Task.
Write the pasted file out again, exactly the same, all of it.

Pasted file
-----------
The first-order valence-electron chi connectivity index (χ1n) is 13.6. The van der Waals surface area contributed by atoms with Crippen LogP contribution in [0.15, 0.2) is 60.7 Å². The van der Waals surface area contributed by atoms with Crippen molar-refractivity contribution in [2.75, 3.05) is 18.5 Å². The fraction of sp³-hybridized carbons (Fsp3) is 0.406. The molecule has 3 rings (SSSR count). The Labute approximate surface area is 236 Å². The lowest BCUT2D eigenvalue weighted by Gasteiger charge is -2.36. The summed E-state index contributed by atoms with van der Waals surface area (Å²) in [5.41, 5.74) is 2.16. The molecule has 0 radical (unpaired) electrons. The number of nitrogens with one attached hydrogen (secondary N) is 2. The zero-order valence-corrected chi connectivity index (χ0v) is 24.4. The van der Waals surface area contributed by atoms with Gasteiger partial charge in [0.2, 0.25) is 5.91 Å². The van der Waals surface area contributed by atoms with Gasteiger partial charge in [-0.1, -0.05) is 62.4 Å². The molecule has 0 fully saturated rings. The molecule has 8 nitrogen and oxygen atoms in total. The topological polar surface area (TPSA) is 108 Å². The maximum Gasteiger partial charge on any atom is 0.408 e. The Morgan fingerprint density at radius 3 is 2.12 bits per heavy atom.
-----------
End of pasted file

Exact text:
The first-order valence-electron chi connectivity index (χ1n) is 13.6. The van der Waals surface area contributed by atoms with Crippen LogP contribution in [0.15, 0.2) is 60.7 Å². The van der Waals surface area contributed by atoms with Crippen molar-refractivity contribution in [2.75, 3.05) is 18.5 Å². The fraction of sp³-hybridized carbons (Fsp3) is 0.406. The molecule has 3 rings (SSSR count). The Labute approximate surface area is 236 Å². The lowest BCUT2D eigenvalue weighted by Gasteiger charge is -2.36. The summed E-state index contributed by atoms with van der Waals surface area (Å²) in [5.41, 5.74) is 2.16. The molecule has 0 radical (unpaired) electrons. The number of nitrogens with one attached hydrogen (secondary N) is 2. The zero-order valence-corrected chi connectivity index (χ0v) is 24.4. The van der Waals surface area contributed by atoms with Gasteiger partial charge in [0.2, 0.25) is 5.91 Å². The van der Waals surface area contributed by atoms with Gasteiger partial charge in [-0.1, -0.05) is 62.4 Å². The molecule has 0 fully saturated rings. The molecule has 8 nitrogen and oxygen atoms in total. The topological polar surface area (TPSA) is 108 Å². The maximum Gasteiger partial charge on any atom is 0.408 e. The Morgan fingerprint density at radius 3 is 2.12 bits per heavy atom.